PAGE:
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Mechanical harvesting is becoming a reality in Georgian orchards

Lack of labor in Georgia’s agricultural sector worries many farmers during the harvesting season. In an interview with EastFruit farmers said that large farmers are more likely to find the workers they need than small ones but hiring seasonal workers has become more expensive this year for all. Some growers see mechanized harvesting as a solution to this problem.

Farmers cited working-age immigration as the main reason for labor shortages. According to official statistics, the rural population in Georgia has decreased by 8% over the past 10 years. Local residents prefer to travel to other countries in search of seasonal work, as they expect higher salaries and stable jobs.

Farmers report a 15-29% increase in daily wages for pickers in 2021 compared to 2020. In particular, in the Kakheti region, the daily wage has increased from 30-35 GEL last year to 35-45 GEL ($ 11-14) this season. Salaries have also increased in the Samegrelo region, where the hazelnut harvesting season is at its peak. At the beginning of the season, the daily wage in Samegrelo was 35 GEL, but now some farmers are paying 50 GEL ($ 16) as the demand for labor has increased at a peak. Lack of labor was also a problem for berry growers, who have already completed their main season this year.

Read also: The harvest of hazelnuts in Georgia is hampered by a labor shortage

Since harvesting is the most labor-intensive process in a farm, mechanization may be a solution for some growers. In orchards where harvesting is still done manually, stone fruit, apple and berry producers (other than blueberries) are less likely to mechanize harvesting in the near future. Most likely, large growers of hazelnuts and blueberries will invest in harvesting machines in Georgia.

One of the farmers looking to invest in a harvester is the hazelnut grower Tengiz Dolidze from the Samegrelo region. He is an average farmer with a 20-hectare orchard but believes that even with a medium-sized production, it is worth investing in a harvester.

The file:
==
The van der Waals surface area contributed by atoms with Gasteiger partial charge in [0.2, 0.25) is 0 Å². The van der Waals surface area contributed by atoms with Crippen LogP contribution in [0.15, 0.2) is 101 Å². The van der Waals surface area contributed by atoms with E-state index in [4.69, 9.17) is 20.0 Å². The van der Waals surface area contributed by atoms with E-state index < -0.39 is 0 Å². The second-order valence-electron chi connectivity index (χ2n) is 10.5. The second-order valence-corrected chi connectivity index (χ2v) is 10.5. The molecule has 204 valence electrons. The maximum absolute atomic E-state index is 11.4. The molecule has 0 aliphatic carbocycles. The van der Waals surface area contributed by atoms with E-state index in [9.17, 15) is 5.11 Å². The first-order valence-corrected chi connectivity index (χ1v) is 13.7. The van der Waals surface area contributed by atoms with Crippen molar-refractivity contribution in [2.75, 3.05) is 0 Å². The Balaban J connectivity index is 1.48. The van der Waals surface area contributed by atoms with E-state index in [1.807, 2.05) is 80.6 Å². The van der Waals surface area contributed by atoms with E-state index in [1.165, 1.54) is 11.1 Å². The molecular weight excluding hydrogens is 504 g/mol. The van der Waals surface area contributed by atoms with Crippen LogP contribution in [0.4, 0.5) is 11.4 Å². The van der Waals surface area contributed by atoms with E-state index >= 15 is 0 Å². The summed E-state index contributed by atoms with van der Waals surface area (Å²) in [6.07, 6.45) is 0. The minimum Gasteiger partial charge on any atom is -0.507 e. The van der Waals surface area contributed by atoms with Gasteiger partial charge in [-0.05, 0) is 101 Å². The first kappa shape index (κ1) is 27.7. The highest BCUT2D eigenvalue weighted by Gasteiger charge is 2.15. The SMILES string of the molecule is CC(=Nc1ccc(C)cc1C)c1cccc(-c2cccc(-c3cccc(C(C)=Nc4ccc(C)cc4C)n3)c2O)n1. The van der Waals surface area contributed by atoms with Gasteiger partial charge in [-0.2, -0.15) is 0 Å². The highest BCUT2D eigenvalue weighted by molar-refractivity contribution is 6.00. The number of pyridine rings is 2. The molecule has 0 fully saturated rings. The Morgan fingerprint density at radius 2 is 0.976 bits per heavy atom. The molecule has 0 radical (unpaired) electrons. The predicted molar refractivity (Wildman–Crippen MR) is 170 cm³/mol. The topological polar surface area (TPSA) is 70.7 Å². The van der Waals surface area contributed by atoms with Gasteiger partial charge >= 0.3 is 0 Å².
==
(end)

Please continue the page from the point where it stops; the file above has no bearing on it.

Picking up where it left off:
“The price of a hazelnut harvester depends on its specifics and country of production. There are Italian machines costing 7-10 thousand euros on the market. On a smaller budget, you can buy Turkish ones. These harvesters can replace 35 workers a day and last 15-20 years. Considering my seasonal labor costs, investing in a harvester is financially worthwhile. I will definitely buy it next season.” Dolidze said.

Dolidze has a 5-year-old hazelnut orchard with two more years left until full maturity. Now he needs 20 workers for two weeks to harvest. He pays 50 GEL per day for each employee. Dolidze explained that labor costs will increase in the coming seasons as the orchards mature.

According to Otar Sherozia, head of the Farmers’ Union, which brings together 18 commercial hazelnut growers in Georgia with a total of 1,960 hectares of orchards, almost a third of their members are already using or about to invest in a harvester. Otar Sherozia himself has a 50-hectare walnut orchard, planted 5 years ago. He is considering buying a harvester in two years, when the farm is fully productive.

“I saw how combine harvesters work in Georgia, and the results are good. But before using them, growers must prepare the orchard for it. For the machine to work properly, the surface must be level. It can take a while to prepare it, so they shouldn’t expect just buying a harvester to be enough” he said.

In addition to hazelnut growers, Georgia’s largest blueberry farm, GeorgianBlue, is also set to test the harvester next season. The company owns 35 hectares of blueberry orchards and plans to further expand production. In an interview with EastFruit, a representative of the company, Rati Morchiladze, explained that this season has shown them the inevitability of a shortage of labor. With the company’s plans to expand and increase harvests each year, it will be nearly impossible for them to mobilize the required number of pickers in the near future as they will need to hire hundreds of people in a short period of time.

“Starting next year, we plan to test a combine harvester in some areas of our farm. Despite the hilly landscape, about half of the orchards can be harvested by machines. We hope to harvest high quality blueberries that will be acceptable to the fresh market, but first we need to test how it will work with the varieties we have. Last year we planted 4 hectares of new orchards with various varieties suitable for machine harvesting,” Morchiladze said.

Mechanized harvesting is only one component of farm mechanization. Many growers in Georgia have already mechanized other orchard operations to hire less workers. For example, many apple and stone fruit orchards in Georgia mechanized watering, fertilization and post-pruning branch management, but harvesting and pruning are still manual operations.

EastFruit

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